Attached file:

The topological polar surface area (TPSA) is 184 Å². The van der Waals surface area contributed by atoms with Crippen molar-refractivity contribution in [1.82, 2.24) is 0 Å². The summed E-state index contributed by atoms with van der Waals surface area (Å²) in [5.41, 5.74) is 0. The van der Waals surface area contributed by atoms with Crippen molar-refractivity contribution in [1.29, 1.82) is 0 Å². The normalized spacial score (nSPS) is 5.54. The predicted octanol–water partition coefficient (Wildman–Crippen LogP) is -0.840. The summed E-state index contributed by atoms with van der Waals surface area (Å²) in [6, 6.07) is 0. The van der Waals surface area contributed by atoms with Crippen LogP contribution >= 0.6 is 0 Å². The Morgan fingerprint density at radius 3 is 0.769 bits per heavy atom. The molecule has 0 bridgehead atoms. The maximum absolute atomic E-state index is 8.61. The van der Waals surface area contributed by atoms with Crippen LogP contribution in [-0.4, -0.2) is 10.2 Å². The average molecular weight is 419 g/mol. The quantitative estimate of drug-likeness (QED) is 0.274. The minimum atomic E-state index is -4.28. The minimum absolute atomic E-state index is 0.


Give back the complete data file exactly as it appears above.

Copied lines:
The topological polar surface area (TPSA) is 184 Å². The van der Waals surface area contributed by atoms with Crippen molar-refractivity contribution in [1.82, 2.24) is 0 Å². The summed E-state index contributed by atoms with van der Waals surface area (Å²) in [5.41, 5.74) is 0. The van der Waals surface area contributed by atoms with Crippen molar-refractivity contribution in [1.29, 1.82) is 0 Å². The normalized spacial score (nSPS) is 5.54. The predicted octanol–water partition coefficient (Wildman–Crippen LogP) is -0.840. The summed E-state index contributed by atoms with van der Waals surface area (Å²) in [6, 6.07) is 0. The van der Waals surface area contributed by atoms with Crippen LogP contribution >= 0.6 is 0 Å². The Morgan fingerprint density at radius 3 is 0.769 bits per heavy atom. The molecule has 0 bridgehead atoms. The maximum absolute atomic E-state index is 8.61. The van der Waals surface area contributed by atoms with Crippen LogP contribution in [-0.4, -0.2) is 10.2 Å². The average molecular weight is 419 g/mol. The quantitative estimate of drug-likeness (QED) is 0.274. The minimum atomic E-state index is -4.28. The minimum absolute atomic E-state index is 0.